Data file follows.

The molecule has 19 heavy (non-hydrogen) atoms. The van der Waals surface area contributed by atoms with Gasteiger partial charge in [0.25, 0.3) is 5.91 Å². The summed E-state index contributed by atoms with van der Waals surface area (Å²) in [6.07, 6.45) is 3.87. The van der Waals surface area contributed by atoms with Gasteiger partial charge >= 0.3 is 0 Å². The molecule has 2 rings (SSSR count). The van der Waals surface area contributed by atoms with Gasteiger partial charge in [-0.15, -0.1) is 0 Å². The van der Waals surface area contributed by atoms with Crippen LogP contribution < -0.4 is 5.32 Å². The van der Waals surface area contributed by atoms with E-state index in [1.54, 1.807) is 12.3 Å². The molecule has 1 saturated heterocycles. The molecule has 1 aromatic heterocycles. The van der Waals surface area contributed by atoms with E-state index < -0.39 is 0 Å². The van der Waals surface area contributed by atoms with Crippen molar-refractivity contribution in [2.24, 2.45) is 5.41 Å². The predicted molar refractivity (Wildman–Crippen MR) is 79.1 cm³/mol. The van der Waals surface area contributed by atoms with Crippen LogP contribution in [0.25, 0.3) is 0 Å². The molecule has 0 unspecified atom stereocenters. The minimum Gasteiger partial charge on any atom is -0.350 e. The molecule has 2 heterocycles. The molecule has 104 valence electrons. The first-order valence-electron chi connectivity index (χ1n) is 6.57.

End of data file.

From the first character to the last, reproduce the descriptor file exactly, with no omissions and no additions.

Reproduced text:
The molecule has 19 heavy (non-hydrogen) atoms. The van der Waals surface area contributed by atoms with Gasteiger partial charge in [0.25, 0.3) is 5.91 Å². The summed E-state index contributed by atoms with van der Waals surface area (Å²) in [6.07, 6.45) is 3.87. The van der Waals surface area contributed by atoms with Gasteiger partial charge >= 0.3 is 0 Å². The molecule has 2 rings (SSSR count). The van der Waals surface area contributed by atoms with Gasteiger partial charge in [-0.15, -0.1) is 0 Å². The van der Waals surface area contributed by atoms with Crippen LogP contribution < -0.4 is 5.32 Å². The van der Waals surface area contributed by atoms with E-state index in [1.54, 1.807) is 12.3 Å². The molecule has 1 saturated heterocycles. The molecule has 1 aromatic heterocycles. The van der Waals surface area contributed by atoms with E-state index < -0.39 is 0 Å². The van der Waals surface area contributed by atoms with Crippen molar-refractivity contribution in [2.24, 2.45) is 5.41 Å². The predicted molar refractivity (Wildman–Crippen MR) is 79.1 cm³/mol. The van der Waals surface area contributed by atoms with Crippen LogP contribution in [0.25, 0.3) is 0 Å². The molecule has 0 unspecified atom stereocenters. The minimum Gasteiger partial charge on any atom is -0.350 e. The molecule has 2 heterocycles. The molecule has 104 valence electrons. The first-order valence-electron chi connectivity index (χ1n) is 6.57.